After calculating gross wages for an employee is accomplished, much more difficult decisions have to be made. What must an employer deduct from an employee’s wages? What can be deducted legally? What can never be deducted? These questions and more must be answered correctly before processing that paycheck. And if this is the employee’s final check, the rules may change! Handling deductions is a complex task that payroll must get right every time for every payroll check. Failure to deduct the proper taxes could result in penalties on the employer from the IRS, but making an illegal deduction for a fringe benefit or for collecting an overpayment can get the employer a visit from the federal department of labor auditor, the state department of labor auditor or both! Sometimes the federal government will allow the deduction but the state won’t. Of course everyone knows that payroll deducts for federal and state taxes. However, how much input does the employee have concerning these deductions?
Many employers require their employees to wear uniforms for work. Can the cost of the uniforms and their upkeep be deducted from an employee’s wages? What about cash shortages or breakage? Can you deduct the cost of shortage or breakage from the employee’s paycheck under the state or federal laws? Some employers offer meals and lodging as part of the employee’s work contract. What can be deducted from the employee’s paycheck for employer provided meals and lodging and can this be used as credit against the minimum wage paid? What if an employee is overpaid, can the employer simply deduct the overpayment from future payments or does the employee have to agree to the deduction in writing? Does the federal law differ from the state law in this area and, if it does, which one does the employer have to follow?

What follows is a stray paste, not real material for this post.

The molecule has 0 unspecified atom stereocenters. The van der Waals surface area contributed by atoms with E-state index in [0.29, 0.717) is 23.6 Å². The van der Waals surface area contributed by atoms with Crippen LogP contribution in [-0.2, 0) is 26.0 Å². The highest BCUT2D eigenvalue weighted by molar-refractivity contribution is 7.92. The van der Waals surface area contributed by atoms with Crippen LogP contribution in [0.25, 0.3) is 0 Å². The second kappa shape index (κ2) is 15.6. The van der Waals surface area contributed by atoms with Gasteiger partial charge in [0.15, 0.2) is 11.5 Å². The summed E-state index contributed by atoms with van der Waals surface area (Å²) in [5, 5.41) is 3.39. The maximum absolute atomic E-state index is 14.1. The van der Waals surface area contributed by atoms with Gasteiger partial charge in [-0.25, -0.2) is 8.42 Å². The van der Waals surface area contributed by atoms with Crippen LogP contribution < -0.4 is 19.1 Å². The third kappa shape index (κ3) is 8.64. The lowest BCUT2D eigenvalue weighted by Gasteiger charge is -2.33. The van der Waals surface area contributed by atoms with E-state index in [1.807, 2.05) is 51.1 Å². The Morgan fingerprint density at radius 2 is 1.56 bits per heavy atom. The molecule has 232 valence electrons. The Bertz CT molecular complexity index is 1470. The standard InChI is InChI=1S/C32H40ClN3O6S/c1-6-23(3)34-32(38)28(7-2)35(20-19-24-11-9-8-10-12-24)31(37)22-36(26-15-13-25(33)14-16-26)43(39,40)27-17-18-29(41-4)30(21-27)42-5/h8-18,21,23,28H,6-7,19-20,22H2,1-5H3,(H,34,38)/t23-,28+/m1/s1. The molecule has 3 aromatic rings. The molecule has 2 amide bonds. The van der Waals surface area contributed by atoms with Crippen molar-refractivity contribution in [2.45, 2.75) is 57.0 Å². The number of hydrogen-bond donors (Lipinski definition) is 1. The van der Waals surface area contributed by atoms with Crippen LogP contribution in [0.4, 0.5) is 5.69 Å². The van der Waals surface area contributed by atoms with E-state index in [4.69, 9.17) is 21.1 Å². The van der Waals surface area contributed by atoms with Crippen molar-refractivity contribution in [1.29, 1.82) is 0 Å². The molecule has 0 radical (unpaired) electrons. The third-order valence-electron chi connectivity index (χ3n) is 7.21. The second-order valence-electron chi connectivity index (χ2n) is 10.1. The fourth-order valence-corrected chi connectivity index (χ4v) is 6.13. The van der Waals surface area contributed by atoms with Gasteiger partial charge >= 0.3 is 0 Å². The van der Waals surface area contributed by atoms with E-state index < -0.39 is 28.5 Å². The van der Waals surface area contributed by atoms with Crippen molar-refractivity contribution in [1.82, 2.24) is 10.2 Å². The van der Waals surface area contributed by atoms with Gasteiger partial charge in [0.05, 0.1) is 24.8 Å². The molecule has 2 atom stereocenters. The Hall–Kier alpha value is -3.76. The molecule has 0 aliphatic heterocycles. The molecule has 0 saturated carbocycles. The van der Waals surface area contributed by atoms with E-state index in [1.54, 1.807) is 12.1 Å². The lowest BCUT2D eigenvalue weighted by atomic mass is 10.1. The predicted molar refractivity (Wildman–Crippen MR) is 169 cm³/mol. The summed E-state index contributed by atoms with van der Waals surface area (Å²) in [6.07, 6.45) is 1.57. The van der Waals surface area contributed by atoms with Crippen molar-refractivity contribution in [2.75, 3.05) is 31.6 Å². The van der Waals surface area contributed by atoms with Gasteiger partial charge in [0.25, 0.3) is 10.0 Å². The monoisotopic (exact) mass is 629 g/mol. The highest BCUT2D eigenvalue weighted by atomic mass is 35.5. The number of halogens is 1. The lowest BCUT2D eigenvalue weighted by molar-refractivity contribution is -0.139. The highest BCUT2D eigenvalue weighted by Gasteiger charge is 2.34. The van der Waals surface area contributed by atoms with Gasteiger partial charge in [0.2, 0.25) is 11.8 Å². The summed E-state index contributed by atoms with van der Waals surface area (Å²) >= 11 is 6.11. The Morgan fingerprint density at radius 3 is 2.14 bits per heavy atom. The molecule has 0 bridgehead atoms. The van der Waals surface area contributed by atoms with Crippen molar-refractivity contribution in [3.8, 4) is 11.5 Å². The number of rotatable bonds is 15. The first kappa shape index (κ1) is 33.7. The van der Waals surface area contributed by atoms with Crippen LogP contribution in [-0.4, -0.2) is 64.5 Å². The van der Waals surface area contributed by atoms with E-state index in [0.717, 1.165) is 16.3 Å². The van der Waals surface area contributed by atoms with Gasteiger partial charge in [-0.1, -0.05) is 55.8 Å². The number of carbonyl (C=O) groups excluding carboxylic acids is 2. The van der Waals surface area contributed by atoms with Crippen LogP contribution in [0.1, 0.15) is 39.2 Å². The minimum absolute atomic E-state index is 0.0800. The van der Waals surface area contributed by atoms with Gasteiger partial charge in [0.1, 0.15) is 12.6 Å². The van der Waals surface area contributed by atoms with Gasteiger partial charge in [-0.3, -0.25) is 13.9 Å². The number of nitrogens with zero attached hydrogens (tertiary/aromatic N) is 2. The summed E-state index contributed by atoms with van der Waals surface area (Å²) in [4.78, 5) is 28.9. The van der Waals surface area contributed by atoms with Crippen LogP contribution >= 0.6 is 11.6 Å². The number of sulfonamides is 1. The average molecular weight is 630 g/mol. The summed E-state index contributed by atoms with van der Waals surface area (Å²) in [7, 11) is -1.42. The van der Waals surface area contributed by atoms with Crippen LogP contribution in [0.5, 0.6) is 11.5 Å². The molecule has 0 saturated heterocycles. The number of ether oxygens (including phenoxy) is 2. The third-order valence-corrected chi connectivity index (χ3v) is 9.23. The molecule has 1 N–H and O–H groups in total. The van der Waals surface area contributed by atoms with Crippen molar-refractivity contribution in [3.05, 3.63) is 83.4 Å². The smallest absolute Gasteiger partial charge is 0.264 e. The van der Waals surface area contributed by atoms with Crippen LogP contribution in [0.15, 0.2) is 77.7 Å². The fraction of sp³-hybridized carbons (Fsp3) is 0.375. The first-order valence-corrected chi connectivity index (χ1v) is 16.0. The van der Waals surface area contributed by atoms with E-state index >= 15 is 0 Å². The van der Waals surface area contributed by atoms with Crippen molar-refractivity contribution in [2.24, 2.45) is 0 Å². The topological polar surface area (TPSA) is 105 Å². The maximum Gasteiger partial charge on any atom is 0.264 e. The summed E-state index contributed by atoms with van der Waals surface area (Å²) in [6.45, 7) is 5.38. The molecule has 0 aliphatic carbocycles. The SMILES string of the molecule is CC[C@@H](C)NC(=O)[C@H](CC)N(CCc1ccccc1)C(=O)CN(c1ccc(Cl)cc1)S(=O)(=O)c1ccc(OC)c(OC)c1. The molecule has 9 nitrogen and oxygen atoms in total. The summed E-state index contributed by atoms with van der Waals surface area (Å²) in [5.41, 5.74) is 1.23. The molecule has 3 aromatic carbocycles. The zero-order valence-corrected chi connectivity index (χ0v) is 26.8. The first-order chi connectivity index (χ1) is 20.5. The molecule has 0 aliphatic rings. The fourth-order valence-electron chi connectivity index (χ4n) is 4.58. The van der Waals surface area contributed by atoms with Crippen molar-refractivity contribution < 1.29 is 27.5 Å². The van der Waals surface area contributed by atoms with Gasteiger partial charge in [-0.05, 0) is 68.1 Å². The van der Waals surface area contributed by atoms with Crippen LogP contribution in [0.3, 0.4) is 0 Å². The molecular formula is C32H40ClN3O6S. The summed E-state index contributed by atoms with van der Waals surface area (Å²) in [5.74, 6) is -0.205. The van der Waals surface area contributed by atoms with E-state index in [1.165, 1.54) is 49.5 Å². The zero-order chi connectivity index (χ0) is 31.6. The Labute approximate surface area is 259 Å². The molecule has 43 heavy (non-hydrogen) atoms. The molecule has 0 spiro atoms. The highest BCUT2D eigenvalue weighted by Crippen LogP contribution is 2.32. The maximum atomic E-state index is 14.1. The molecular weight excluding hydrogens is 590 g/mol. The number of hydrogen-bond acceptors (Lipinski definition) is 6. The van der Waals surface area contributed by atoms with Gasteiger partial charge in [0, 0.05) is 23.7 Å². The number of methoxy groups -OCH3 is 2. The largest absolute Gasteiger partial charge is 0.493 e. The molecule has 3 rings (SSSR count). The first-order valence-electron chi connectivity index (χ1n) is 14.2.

Many employers advance vacation for their employees to ensure that all employees are rested and working at peak efficiency. But what if the employee takes their vacation in advance and then leaves the company? Can an employer recoup advanced vacation hours from the employee’s final check under federal or state laws?
You will get answers to all these questions and more by attending this session by expert speaker Vicki M. Lambert. Vicki will explain which taxes are mandatory, which are a courtesy and which ones the employee controls. If the IRS or the state wants payroll to collect for back taxes; you will learn how it should be processed. Vicki will answer the question of what payroll should do if a “payday loan” deduction is received as opposed to a creditor garnishment? You will learn which ones must be honored and why.
Fringe benefits are a normal part of payroll for most employees. Deducting for voluntary fringe benefits such as health insurance or group term life can usually be an easy task. But what about health insurance under a medical support order? Does that change how it is processed by payroll? Vicki will discuss processing voluntary and involuntary health insurance deductions.
Many employers give loans, advances on wages to employees or allow employees to purchase items from the employer. Vicki will discuss how these can be recouped or repaid if the employee stays or if the employee terminates.
Who Should Attend
Vicki M. Lambert, CPP, is President and Academic Director of The Payroll Advisor™, a firm specializing in payroll education and training. The company’s website www.thepayrolladvisor.com offers a payroll news service which keeps payroll professionals up-to-date on the latest rules and regulations.